This bow’s cutting-edge technology has been described above. The extent to which the three-axis centering, yoked cables, torque-reducing cable guard, ergonomic grip, and other features contribute to the bow’s shootability in terms of steadiness at full draw, perceived forgiveness, ease of tuning, and the lack of recoil or vibration is difficult to say. Arguably there is a synergistic effect created by the combination of all those features. In any case, this is a bow that achieves very high speeds without sacrificing shootability.
A very prominent bowhunter and CEO from another bow manufacturer once remarked (complained?) to me that no one ever asks him what is tried and true; people only want to know what is new. After nearly five years since the introduction of the original 3800, the designers at Darton have managed to develop a bow that is both tried and true and cutting-edge new.
Darton DS-3814 Specs
Letoff: 80%, adjustable down to 65%
Brace Height: 6 inches
Weight: 4.1 pounds
Axle-To-Axle Length: 33.8 inches
Speed: 345 to 350 fps IBO/ATA
Draw Lengths: 25 to 31 inches, adjustable with modules
Draw Weights: 50, 60 and 70 pounds peak, adjustable down 10 pounds from peak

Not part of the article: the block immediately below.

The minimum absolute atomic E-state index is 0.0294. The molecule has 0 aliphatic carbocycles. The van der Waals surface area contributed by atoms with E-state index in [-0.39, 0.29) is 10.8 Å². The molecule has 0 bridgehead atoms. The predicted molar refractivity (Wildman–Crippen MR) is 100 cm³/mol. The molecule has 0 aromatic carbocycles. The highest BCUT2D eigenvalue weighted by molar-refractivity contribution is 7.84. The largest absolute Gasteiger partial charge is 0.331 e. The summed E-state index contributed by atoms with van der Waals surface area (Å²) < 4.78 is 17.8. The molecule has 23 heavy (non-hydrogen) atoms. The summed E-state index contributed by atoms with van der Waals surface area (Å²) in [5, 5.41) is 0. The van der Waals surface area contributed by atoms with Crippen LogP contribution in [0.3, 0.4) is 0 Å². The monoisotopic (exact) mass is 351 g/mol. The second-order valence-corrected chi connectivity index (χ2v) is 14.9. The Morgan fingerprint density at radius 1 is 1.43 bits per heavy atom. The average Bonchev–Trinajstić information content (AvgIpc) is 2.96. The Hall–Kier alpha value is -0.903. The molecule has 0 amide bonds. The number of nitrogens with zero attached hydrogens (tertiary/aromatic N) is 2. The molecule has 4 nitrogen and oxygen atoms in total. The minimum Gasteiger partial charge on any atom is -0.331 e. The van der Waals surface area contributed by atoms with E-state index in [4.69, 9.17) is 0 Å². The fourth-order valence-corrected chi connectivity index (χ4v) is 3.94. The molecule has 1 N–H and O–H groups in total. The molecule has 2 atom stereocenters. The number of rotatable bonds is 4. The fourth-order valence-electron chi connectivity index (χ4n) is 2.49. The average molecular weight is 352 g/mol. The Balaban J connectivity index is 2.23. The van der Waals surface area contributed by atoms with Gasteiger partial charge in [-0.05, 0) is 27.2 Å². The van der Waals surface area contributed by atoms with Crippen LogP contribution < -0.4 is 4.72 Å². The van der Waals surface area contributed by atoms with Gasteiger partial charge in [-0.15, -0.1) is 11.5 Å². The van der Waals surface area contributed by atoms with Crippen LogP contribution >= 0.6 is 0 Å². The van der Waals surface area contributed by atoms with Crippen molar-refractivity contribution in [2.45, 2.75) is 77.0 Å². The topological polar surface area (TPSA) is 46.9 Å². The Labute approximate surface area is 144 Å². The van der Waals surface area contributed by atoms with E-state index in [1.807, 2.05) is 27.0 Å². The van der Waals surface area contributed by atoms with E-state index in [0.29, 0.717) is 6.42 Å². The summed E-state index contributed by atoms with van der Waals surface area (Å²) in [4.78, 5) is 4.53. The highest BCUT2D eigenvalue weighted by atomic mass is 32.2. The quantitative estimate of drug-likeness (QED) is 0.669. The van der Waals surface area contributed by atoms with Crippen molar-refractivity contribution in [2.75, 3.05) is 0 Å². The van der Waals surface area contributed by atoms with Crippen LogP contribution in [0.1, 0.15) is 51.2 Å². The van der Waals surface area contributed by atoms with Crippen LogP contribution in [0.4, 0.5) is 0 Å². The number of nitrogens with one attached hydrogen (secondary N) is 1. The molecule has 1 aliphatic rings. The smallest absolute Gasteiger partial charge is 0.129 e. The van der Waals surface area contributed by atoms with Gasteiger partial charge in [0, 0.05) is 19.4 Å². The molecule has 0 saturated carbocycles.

Options: Upper bowstring noise suppression system available. Next Vista, Shadow Black, Limited Edition, Muddy Girl, and Target Red finishes. Alternate grip (provided).
Suggested Retail: $948
Objective Tests (30 Inches Draw)
Peak Hold*: 70 pounds
Weight, Full Draw*: 17.2 pounds
*Rounded to nearest half-pound
At 70-Pound Draw Weight
|Arrow Weight||Speed @ Launch||Speed @ 20 Yards||K.E. @ Launch||K.E. @ 20 Yards|
|385 grains||316 fps||306 fps||85.5 ft. lbs.
||80.0 ft. lbs.|
|500 grains||279 fps||270 fps||86.5 ft. lbs.||81.0 ft. lbs.|
At 60-Pound Draw Weight
|Arrow Weight||Speed @ Launch||Speed @ 20 Yards||K.E. @ Launch||K.E. @ 20 Yards||Sound Level|
|385 grains||285 fps||274 fps||69.5 ft. lbs.||64.0 ft. lbs.
|500 grains||254 fps||246 fps||71.0 ft. lbs.||67.0 ft. lbs.||57.7 dBA|